A lot of what you're experiencing does not match any of the claims. And there's a bunch of claims you're making now that no one else did.
You realize there might be a usual problem going on, with "no-one's land". With enough small teams around, there's things where you just see things end to end that none who focus on their bits have. So what do you do?
I remember clearly a time, when I wrote clear and well-investigated bug reports about these, and then the ping-pong game starts. It often continues until there is either a developer with a system perspective or until I play personal relations on getting someone who wouldn't want to look at it to look at it to help pinpoint it further. I feel exhausted just thinking about this.
Today I run into something of this sort. And instead of writing a bug report, I made a list of reasonable expectations I was planning to talk about. Reasonable expectations are my claims on what I find would be reasonable to expect and I let the developers tell me I'm wrong - or find out that I'm right and then discuss the bugs I did not want to log against the end-user perspective claims that are not true after all, based on evidence. For now, until we've changed our software or our perceptions.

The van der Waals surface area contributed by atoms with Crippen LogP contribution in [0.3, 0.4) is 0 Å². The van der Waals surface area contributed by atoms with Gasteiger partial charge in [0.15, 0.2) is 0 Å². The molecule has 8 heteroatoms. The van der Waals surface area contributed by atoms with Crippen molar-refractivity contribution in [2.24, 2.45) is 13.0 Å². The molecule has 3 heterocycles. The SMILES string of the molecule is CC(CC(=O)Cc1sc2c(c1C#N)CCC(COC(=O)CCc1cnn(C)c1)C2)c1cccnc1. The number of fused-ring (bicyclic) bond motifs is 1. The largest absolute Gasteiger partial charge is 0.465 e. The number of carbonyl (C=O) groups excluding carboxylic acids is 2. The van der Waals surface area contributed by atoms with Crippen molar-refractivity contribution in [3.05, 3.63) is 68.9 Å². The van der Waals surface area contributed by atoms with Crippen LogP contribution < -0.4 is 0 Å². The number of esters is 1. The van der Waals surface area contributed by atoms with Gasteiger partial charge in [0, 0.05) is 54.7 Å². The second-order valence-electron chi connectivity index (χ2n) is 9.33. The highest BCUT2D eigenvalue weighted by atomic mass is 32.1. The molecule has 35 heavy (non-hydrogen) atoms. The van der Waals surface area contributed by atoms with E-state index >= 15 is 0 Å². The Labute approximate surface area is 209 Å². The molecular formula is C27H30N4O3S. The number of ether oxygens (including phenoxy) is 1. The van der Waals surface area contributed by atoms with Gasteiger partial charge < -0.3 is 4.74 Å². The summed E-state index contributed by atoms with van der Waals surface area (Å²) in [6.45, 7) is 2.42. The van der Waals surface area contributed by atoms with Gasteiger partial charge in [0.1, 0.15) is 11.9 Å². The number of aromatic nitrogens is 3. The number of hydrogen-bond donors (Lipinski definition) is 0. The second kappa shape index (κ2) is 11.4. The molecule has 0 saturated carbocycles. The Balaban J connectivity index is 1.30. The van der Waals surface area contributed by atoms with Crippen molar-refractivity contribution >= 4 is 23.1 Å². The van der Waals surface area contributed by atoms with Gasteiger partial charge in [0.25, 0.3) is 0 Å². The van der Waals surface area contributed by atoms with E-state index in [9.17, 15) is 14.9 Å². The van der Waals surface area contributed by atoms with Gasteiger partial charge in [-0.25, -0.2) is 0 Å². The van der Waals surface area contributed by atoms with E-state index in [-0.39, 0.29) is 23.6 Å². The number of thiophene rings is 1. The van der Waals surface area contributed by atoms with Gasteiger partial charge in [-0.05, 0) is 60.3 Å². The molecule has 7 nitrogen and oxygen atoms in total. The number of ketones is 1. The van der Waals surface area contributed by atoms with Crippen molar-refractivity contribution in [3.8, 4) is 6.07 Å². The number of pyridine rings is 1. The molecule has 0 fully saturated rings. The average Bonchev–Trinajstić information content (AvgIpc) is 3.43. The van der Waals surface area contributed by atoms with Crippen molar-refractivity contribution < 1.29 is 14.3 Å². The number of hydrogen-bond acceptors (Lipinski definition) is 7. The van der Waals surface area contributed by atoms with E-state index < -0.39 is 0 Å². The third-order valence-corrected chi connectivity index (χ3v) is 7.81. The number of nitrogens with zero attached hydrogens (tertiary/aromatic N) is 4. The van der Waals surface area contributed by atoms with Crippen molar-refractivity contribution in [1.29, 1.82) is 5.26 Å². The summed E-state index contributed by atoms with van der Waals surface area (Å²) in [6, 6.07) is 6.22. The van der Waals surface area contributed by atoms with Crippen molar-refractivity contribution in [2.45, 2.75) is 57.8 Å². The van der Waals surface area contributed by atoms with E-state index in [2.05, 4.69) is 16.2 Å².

I realized this isn't something new for me. I've had great success with this before, with a difficult project manager of the past. The mechanism is just something I've never before labeled. I play a lot with the dynamics of communication while I deliver the messages as a tester. The dynamic of making me the one who is proven wrong on the reasonable claims turns around the feeling of how we'd talk about the exact same thing through a bug report.